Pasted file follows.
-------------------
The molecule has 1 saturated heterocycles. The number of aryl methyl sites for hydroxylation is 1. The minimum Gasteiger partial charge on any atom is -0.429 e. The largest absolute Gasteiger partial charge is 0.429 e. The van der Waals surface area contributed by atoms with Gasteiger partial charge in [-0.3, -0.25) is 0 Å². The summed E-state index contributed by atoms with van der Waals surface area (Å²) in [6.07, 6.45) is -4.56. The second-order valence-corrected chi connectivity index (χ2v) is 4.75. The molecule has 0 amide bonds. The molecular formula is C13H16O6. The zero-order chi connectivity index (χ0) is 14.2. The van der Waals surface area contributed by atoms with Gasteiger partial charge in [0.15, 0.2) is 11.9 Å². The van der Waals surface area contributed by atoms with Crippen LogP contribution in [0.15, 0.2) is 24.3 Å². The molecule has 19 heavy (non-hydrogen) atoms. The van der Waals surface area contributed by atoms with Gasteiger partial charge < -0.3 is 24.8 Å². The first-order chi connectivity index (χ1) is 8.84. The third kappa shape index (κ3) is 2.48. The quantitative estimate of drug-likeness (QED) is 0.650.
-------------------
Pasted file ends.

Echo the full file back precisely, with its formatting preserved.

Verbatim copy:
The molecule has 1 saturated heterocycles. The number of aryl methyl sites for hydroxylation is 1. The minimum Gasteiger partial charge on any atom is -0.429 e. The largest absolute Gasteiger partial charge is 0.429 e. The van der Waals surface area contributed by atoms with Gasteiger partial charge in [-0.3, -0.25) is 0 Å². The summed E-state index contributed by atoms with van der Waals surface area (Å²) in [6.07, 6.45) is -4.56. The second-order valence-corrected chi connectivity index (χ2v) is 4.75. The molecule has 0 amide bonds. The molecular formula is C13H16O6. The zero-order chi connectivity index (χ0) is 14.2. The van der Waals surface area contributed by atoms with Gasteiger partial charge in [0.15, 0.2) is 11.9 Å². The van der Waals surface area contributed by atoms with Crippen LogP contribution in [0.15, 0.2) is 24.3 Å². The molecule has 19 heavy (non-hydrogen) atoms. The van der Waals surface area contributed by atoms with Gasteiger partial charge < -0.3 is 24.8 Å². The first-order chi connectivity index (χ1) is 8.84. The third kappa shape index (κ3) is 2.48. The quantitative estimate of drug-likeness (QED) is 0.650.